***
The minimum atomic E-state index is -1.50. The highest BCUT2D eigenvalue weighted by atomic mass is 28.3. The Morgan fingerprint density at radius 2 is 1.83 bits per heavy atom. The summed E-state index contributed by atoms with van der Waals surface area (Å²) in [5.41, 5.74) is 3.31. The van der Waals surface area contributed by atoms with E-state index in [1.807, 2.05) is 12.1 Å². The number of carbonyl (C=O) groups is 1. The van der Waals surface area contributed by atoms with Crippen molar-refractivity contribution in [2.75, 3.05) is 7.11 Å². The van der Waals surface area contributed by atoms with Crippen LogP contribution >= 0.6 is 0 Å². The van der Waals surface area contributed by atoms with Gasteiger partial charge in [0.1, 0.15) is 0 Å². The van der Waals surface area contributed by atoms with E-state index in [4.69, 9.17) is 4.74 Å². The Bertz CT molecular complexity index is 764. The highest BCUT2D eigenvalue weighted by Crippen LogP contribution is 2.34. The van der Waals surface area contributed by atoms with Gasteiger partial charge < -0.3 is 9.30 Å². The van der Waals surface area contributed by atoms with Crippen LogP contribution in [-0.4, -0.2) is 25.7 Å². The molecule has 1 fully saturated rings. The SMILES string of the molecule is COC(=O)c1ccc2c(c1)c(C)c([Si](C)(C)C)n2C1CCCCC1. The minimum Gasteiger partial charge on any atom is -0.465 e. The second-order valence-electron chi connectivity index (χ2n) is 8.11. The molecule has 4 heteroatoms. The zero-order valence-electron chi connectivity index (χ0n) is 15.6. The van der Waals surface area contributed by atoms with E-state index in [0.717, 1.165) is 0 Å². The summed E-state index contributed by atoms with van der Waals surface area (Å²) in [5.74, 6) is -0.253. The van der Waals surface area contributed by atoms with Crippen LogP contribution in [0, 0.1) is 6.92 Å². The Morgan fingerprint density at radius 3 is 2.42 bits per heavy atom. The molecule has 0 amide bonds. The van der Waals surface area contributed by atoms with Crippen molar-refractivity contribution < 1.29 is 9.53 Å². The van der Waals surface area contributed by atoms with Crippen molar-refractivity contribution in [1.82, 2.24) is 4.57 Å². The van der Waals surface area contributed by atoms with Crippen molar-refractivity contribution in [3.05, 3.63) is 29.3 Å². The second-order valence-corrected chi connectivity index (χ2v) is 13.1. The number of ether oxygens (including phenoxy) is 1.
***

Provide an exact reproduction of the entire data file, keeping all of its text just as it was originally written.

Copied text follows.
The minimum atomic E-state index is -1.50. The highest BCUT2D eigenvalue weighted by atomic mass is 28.3. The Morgan fingerprint density at radius 2 is 1.83 bits per heavy atom. The summed E-state index contributed by atoms with van der Waals surface area (Å²) in [5.41, 5.74) is 3.31. The van der Waals surface area contributed by atoms with E-state index in [1.807, 2.05) is 12.1 Å². The number of carbonyl (C=O) groups is 1. The van der Waals surface area contributed by atoms with Crippen molar-refractivity contribution in [2.75, 3.05) is 7.11 Å². The van der Waals surface area contributed by atoms with Crippen LogP contribution >= 0.6 is 0 Å². The van der Waals surface area contributed by atoms with Gasteiger partial charge in [0.1, 0.15) is 0 Å². The van der Waals surface area contributed by atoms with E-state index in [4.69, 9.17) is 4.74 Å². The Bertz CT molecular complexity index is 764. The highest BCUT2D eigenvalue weighted by Crippen LogP contribution is 2.34. The van der Waals surface area contributed by atoms with Gasteiger partial charge < -0.3 is 9.30 Å². The van der Waals surface area contributed by atoms with Crippen LogP contribution in [-0.4, -0.2) is 25.7 Å². The molecule has 1 fully saturated rings. The SMILES string of the molecule is COC(=O)c1ccc2c(c1)c(C)c([Si](C)(C)C)n2C1CCCCC1. The minimum Gasteiger partial charge on any atom is -0.465 e. The second-order valence-electron chi connectivity index (χ2n) is 8.11. The molecule has 4 heteroatoms. The zero-order valence-electron chi connectivity index (χ0n) is 15.6. The van der Waals surface area contributed by atoms with E-state index in [0.717, 1.165) is 0 Å². The summed E-state index contributed by atoms with van der Waals surface area (Å²) in [5.74, 6) is -0.253. The van der Waals surface area contributed by atoms with Crippen LogP contribution in [0, 0.1) is 6.92 Å². The Morgan fingerprint density at radius 3 is 2.42 bits per heavy atom. The molecule has 0 amide bonds. The van der Waals surface area contributed by atoms with Crippen molar-refractivity contribution < 1.29 is 9.53 Å². The van der Waals surface area contributed by atoms with Crippen molar-refractivity contribution in [1.82, 2.24) is 4.57 Å². The van der Waals surface area contributed by atoms with Crippen molar-refractivity contribution in [3.05, 3.63) is 29.3 Å². The second-order valence-corrected chi connectivity index (χ2v) is 13.1. The number of ether oxygens (including phenoxy) is 1.